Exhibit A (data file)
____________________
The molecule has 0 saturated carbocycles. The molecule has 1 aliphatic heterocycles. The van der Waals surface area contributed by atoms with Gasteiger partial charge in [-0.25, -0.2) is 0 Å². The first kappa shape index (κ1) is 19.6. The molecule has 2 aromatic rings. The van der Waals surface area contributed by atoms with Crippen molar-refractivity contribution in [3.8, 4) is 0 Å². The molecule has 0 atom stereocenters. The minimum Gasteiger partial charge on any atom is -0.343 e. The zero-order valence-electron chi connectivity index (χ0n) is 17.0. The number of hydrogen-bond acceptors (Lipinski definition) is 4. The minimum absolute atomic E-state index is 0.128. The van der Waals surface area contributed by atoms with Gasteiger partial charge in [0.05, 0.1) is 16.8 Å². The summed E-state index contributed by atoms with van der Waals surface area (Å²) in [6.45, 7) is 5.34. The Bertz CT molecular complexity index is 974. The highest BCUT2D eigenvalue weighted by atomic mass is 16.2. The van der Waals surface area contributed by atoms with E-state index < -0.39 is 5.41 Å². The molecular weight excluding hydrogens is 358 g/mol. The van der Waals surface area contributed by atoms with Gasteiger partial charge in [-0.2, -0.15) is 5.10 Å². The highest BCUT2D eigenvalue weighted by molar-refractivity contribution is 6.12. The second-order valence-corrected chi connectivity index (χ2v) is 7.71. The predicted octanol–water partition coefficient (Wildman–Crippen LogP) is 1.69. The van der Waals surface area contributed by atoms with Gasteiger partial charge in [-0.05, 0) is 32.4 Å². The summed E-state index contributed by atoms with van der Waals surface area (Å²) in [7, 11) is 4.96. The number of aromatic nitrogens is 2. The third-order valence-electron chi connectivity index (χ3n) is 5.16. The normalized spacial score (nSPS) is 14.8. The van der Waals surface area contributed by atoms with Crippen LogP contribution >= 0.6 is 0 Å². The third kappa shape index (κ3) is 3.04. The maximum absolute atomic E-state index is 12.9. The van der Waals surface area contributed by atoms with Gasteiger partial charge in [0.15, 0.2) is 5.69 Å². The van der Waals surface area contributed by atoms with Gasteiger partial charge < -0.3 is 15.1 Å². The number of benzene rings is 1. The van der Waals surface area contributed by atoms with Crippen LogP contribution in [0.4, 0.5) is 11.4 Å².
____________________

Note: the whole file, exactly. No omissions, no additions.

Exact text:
The molecule has 0 saturated carbocycles. The molecule has 1 aliphatic heterocycles. The van der Waals surface area contributed by atoms with Gasteiger partial charge in [-0.25, -0.2) is 0 Å². The first kappa shape index (κ1) is 19.6. The molecule has 2 aromatic rings. The van der Waals surface area contributed by atoms with Crippen molar-refractivity contribution in [3.8, 4) is 0 Å². The molecule has 0 atom stereocenters. The minimum Gasteiger partial charge on any atom is -0.343 e. The zero-order valence-electron chi connectivity index (χ0n) is 17.0. The number of hydrogen-bond acceptors (Lipinski definition) is 4. The minimum absolute atomic E-state index is 0.128. The van der Waals surface area contributed by atoms with Gasteiger partial charge in [0.05, 0.1) is 16.8 Å². The summed E-state index contributed by atoms with van der Waals surface area (Å²) in [6.45, 7) is 5.34. The Bertz CT molecular complexity index is 974. The highest BCUT2D eigenvalue weighted by atomic mass is 16.2. The van der Waals surface area contributed by atoms with E-state index < -0.39 is 5.41 Å². The molecular weight excluding hydrogens is 358 g/mol. The van der Waals surface area contributed by atoms with Gasteiger partial charge in [-0.2, -0.15) is 5.10 Å². The highest BCUT2D eigenvalue weighted by molar-refractivity contribution is 6.12. The second-order valence-corrected chi connectivity index (χ2v) is 7.71. The predicted octanol–water partition coefficient (Wildman–Crippen LogP) is 1.69. The van der Waals surface area contributed by atoms with Gasteiger partial charge in [-0.05, 0) is 32.4 Å². The summed E-state index contributed by atoms with van der Waals surface area (Å²) in [7, 11) is 4.96. The number of aromatic nitrogens is 2. The third-order valence-electron chi connectivity index (χ3n) is 5.16. The normalized spacial score (nSPS) is 14.8. The van der Waals surface area contributed by atoms with Crippen LogP contribution >= 0.6 is 0 Å². The third kappa shape index (κ3) is 3.04. The maximum absolute atomic E-state index is 12.9. The van der Waals surface area contributed by atoms with Gasteiger partial charge in [0.15, 0.2) is 5.69 Å². The van der Waals surface area contributed by atoms with Gasteiger partial charge < -0.3 is 15.1 Å². The number of benzene rings is 1. The van der Waals surface area contributed by atoms with Crippen LogP contribution in [0.4, 0.5) is 11.4 Å².